Business meetings

Every business owner understands there is a cost of doing business. Capital purchases, monthly rent or mortgage, inventory and marketing costs are some that are generally expected of business owners. But there are other hidden costs that are not so obvious.

Federal regulatory compliance is one example of a hidden expense that many industries, including financial institutions, are facing today. In fact, some of the biggest financial institutions in the country have hired thousands of new employees just to handle regulatory compliance issues. In addition, financial institutions are working to stay ahead of malicious data thieves without losing their competitive edge. When it comes to technological advancements such as mobile accessibility and online interactions, both innovation and security are of key importance and there is a price tag tied to both. 

Business owners know the costs of doing business must be factored into the pricing of products and services. The value of some of the hidden costs of doing business, however, might not be as apparent to the general public. Some might only see an increase in pricing or fees, without fully having an awareness of the context behind those increases. 

It goes without saying that it takes a bit more than hanging out a shingle to run a successful business. If you are considering becoming a business owner, are you prepared for the hidden costs of doing business? More importantly, have you considered how you will work them into your pricing strategy? Here are three important costs to consider.

Benefits. The Bureau of Labor Statistics reports that benefits account for more than 30 percent of employer costs. 

To break it down further, the federal government estimates that insurance costs an employer an average of $2.54 per hour worked, while paid leave costs an employer between $2.16 and $4.82 per hour worked. It all adds up.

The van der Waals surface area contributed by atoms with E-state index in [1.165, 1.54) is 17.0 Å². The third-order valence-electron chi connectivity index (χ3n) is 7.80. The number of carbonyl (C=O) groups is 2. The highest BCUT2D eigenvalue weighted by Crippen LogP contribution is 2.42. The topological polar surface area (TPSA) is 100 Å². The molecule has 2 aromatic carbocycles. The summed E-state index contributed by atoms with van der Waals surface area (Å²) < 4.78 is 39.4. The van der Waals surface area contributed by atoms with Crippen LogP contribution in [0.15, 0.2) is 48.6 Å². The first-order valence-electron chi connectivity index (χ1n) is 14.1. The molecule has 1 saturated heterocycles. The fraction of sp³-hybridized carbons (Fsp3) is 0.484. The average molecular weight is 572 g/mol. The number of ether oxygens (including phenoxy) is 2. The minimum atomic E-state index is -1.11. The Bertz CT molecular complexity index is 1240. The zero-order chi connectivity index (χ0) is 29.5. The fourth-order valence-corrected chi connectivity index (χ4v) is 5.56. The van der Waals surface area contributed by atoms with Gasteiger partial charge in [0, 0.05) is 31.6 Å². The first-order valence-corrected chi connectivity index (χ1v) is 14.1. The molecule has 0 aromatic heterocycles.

Regulations. Many industries, beyond finance, need to comply with regulatory oversight — from healthcare to real estate, to construction and hospitality. 

The issues they face relate to safety, legalities, planning and security. In order to ensure adherence to all regulations, it is oftentimes necessary to hire specialized in-house staff or even contracted consultants. 

Security. No business wants to be the target of a data breach. And nobody wants to deal with the headache associated with the cleanup. As hackers find new ways to access data, consumers continue to demand increased accessibility and convenience. Protecting data and access is a delicate tightrope for businesses to walk, one that requires a growing investment in both security and technology. All this leads to a rise in the costs associated with protecting data.

While the benefits of some of these hidden costs might not be as obvious to consumers, the fact is that sometimes they are necessary evils that if not built into a business plan, could have a detrimental effect on a businesses in the long run. 

 

(Editor’s Note: Rene Almazan is a senior vice president for Vantage West Credit Union, a $1.5 billion financial institution in Arizona, which serves a growing membership of nearly 135,000. Vantage West serves its membership via online channels and branches across Arizona, offering consumer and business banking services. Vantage West is federally insured by NCUA. www.vantagewest.org)